4. The employee is discharged for just cause and not subsequently reinstated.
C. A seniority list of all employees covered by this Agreement shall be furnished by the Employer to the Union upon request.
D. In laying off employees because of reduction in forces, the employees shortest in length of service in the bargaining unit shall be laid off first, provided those retained are capable of carrying on the Employer's usual operation.
E. When reducing the number of employees in a given classification, the least senior employee in that classification shall be reduced to the next lower classification within the Division, if qualified to perform the work. Such employee shall demonstrate his/her ability to perform the work within thirty (30) days. If unable to do so, he/she will be reclassified to the next lower classification. For purposes of this paragraph, full-time and part-time cashiers shall be considered to be in the same Division.
F. In re-employing those who have been laid off because of a reduction in forces, the employees on the seniority list having the greatest length of service in the bargaining unit shall be called back first, provided they are qualified to perform the available work.
The Grievant, Lynette Stern, has been employed by the City of Appleton since June of 1982. She has always been a parking ramp cashier in the City's parking division, working part-time for the first two and a half years and then full-time up until the end of July of 1988 when this grievance arose.
In the summer of 1988, the City installed a machine called a "Dynameter" in its Soldier's Square parking ramp. The Dynameter is a computer-operated parking meter that allows ramp customers to enter a stall number and pay their money, and then customers may leave the ramp without paying a cashier. It was the first and only such machine in the City, and its operation resulted in the lay-off of two cashiers. Wally Potaczek, the supervisor of parking, determined the two part-time cashiers would be laid off and one full-time cashier would be cut back to part-time. Potaczek told the Grievant in the spring of 1988 that her cashier job at the Mid-Town ramp would eventually become part-time, although he did not know when that would happen.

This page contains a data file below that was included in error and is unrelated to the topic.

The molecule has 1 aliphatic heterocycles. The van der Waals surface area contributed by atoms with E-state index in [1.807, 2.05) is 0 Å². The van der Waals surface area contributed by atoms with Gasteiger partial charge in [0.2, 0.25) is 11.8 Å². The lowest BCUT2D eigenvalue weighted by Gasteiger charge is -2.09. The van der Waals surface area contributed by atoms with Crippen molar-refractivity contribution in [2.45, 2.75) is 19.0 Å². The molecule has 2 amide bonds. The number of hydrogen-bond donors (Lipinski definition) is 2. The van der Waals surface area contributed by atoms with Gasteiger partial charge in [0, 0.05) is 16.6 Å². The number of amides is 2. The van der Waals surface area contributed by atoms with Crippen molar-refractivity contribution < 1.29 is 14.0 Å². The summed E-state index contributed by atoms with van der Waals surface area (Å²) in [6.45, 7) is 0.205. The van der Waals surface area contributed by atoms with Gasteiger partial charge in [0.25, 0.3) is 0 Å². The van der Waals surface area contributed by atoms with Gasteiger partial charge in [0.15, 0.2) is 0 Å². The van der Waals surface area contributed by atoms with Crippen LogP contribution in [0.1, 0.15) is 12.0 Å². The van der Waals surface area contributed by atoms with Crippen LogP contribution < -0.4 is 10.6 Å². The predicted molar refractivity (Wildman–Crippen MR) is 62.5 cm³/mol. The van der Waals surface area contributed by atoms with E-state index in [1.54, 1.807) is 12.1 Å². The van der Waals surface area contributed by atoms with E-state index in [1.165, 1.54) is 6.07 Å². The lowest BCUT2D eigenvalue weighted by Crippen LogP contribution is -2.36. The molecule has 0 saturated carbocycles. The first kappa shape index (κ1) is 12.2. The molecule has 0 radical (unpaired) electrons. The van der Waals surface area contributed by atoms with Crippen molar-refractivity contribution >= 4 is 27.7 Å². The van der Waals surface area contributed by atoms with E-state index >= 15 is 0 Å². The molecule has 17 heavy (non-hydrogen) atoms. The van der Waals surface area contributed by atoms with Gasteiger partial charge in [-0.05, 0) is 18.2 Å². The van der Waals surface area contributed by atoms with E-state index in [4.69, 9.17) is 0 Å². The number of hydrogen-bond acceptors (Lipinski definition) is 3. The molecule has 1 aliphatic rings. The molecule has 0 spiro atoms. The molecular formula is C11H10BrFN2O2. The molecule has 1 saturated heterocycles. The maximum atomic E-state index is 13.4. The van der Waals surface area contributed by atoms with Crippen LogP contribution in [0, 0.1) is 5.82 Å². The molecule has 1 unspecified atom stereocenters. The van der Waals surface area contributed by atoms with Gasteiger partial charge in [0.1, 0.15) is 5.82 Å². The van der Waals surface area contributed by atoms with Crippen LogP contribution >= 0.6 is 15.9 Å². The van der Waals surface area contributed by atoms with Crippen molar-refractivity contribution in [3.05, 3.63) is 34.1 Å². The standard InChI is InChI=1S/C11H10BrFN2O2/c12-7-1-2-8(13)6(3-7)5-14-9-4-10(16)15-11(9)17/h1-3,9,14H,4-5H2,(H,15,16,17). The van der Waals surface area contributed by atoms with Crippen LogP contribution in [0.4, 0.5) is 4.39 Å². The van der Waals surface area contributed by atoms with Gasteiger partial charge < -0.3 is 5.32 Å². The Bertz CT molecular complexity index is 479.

Sometime during May of 1988, Potaczek asked the Grievant whether she would continue to work full-time for one more week to introduce the Dynameter to customers, allowing her one extra week of full-time work before going to part-time work. Potaczek asked her if she preferred to work mornings or afternoons, and while they arranged no specific hours, it was the Grievant's understanding that she would work her regular job for two days and on the other days, she would be introducing the Dynameter to customers.
Paul DeBraal, a parking meter technician, saw a list of employes' names -- including his own and the Grievant's -- in the office of Soldier's Square ramp sometime in July of 1988. When he asked Potaczek about the purpose of the list, Potaczek told him that the people on the list were possibly available to explain the Dynameter to the public. The list was Potaczek's own record of who was available for the week the Dynameter was going into operation, but it was not posted and had no hours or schedule.
After meeting with the manufacturer of the Dynameter, and after inter-viewing employes about explaining the operation of the machine to the public, Potaczek no longer considered the Grievant for such work, because either Potaczek or the manufacturer, or perhaps both, determined that the Grievant did not promote the machine well to the public. The parties agree that in her regular job, the Grievant has to be courteous to the public and has never been disciplined regarding her treatment of customers. The Grievant admitted that she did not like a machine that was taking over her job but that she would have been nice to her customers.
The Grievant did not perform the work of introducing the Dynameter to the public in the first week of August of 1988. A laid-off part-time ramp cashier, Linda Wirta, worked full-time that week, for a total of 38.5 hours, while the Grievant work 11.5 hours. Other employes used at the Soldier's Square ramp introducing the Dynameter to customers included Barbara Kaweich, an assessment clerk in the Department of Public Works (who worked 24 hours); Beverly Koester, a receptionist in the DPW (19.5 hours); and Melissa Johnson, a seasonal engineering aide (1.5 hours). All those who performed the work in question were paid their regular rates of pay while introducing the Dynameter to the public at Soldier's Square ramp.
THE PARTIES' POSITIONS: